13 November 2014

How God defines humility and arrogance

by Dan Phillips

From 2006 to 2012, PyroManiacs turned out almost-daily updates from the Post-Evangelical wasteland -- usually to the fear and loathing of more-polite and more-irenic bloggers and readers. The results lurk in the archives of this blog in spite of the hope of many that Google will "accidentally" swallow these words and pictures whole.

This feature enters the murky depths of the archives to fish out the classic hits from the golden age of internet drubbings.

The following excerpt was written by DJP back in February 2010. Dan reminded us of Scripture's definitions for both terms.

As usual, the comments are closed.
The stance of the Word on this matter is plain and univocal, more than one post can do justice. But we'll give it a whack.

Let's start by way of Hebrews 11. We all know that the men and women in that chapter were flawed, yet they are held up as examples. In what way are they examples? In their weakness and vacillation? Not at all, but "by [faith] the people of old received their commendation" (v. 2).

Again and again, the writer focuses on the faith that motivated the believers of old, and describes them as those "who through faith conquered kingdoms, enforced justice, obtained promises, stopped the mouths of lions,  quenched the power of fire, escaped the edge of the sword, were made strong out of weakness, became mighty in war, put foreign armies to flight" (vv. 33-34). It was as they were nerved, strengthened, and moved to action by resolute faith that they served as models.

So cast your mind back to Psalm 1. You know the characteristic of the blessed man: rather than join in the walk and worldview of the wicked, he delights in and dwells on God's Word. To what does God liken him? To a tree, transplanted by streams of water (v. 3).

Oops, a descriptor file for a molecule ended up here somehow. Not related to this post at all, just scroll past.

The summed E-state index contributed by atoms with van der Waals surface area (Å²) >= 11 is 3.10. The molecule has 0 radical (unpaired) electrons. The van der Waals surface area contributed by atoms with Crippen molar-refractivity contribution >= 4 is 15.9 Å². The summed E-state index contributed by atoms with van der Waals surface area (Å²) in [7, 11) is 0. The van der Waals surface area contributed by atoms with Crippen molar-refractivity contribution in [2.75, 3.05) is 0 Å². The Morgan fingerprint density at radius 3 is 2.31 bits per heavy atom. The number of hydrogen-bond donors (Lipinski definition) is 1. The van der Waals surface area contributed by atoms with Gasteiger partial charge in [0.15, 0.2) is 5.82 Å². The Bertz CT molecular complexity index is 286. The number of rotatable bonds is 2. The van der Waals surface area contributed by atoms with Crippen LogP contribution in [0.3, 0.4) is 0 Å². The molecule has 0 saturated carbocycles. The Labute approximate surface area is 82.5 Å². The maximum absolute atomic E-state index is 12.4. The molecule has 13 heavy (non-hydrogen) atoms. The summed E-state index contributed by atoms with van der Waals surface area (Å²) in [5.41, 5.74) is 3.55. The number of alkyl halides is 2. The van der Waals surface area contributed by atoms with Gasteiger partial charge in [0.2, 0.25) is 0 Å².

Think of trees. They're boring! They just stand there. And stand there, and stand there, and stand there. Imperceptibly, yet steadily, they grow and bear fruit — but their characteristics are (1) life, (2) fruitfulness, and (3) a certain immobility.

Much more exciting is the chaff. Watch the chaff driven by the wind: now here, now there, ever in motion, ever moving, ever dynamic — ever dead. See, that's why it's so mobile. It has no roots, no life, and no future (vv. 4-5).

Three times in Psalm 119 (Psalm 119:21; Psalm 119:51; Psalm 119:85) we see the insolent, who are arrogant and presumptuous. What characterizes them? God's word is not enough for them. They wander from God's commandments, they turn away from His law, they do not live according to His revelation.

And there is the soul of pride: God has spoken, but it is not convicting, not compelling, not enough.

Thus it ever was. Satan started right there: the conversation-starting open inquiry "Did God really say?" soon led to "God was wrong."

Very little has changed. When you hear A, start looking for B.

The believing perspective is the opposite. The believer is the one who finds God's word utterly sufficient, and utterly compelling. "The lion has roared; who will not fear? The Lord GOD has spoken; who can but prophesy?" (Amos 3:8).

It is interesting that this stance will infuriate compromised ditherers not content to take the minority position. The psalmist notes, "The insolent smear me with lies, but with my whole heart I keep your precepts" (Psalm 119:69). Desperate to shush their throbbing conscience or quiet the fears of God's judgment, they must slander those whose example stings them.

God's stance is very plain. He in no way calls dithery, compromising instability "humility." In fact, listen to what He does so categorize: "But this is the one to whom I will look: he who is humble and contrite in spirit and trembles at my word" (Isaiah 66 2b).

So, in sum:

The soul of humility is to seek a clear word from God, and respond with "Amen" — that is, to find it, and stand on it without compromise or apology. It is about God and His glory.

The soul of arrogance is to take a clear word of God, and respond with "Has God really said?" — that is, to put energies into defending compromise, dithering, uncertainty, unbelief. It is about man and his straying.

God grant us true humility as He defines humility.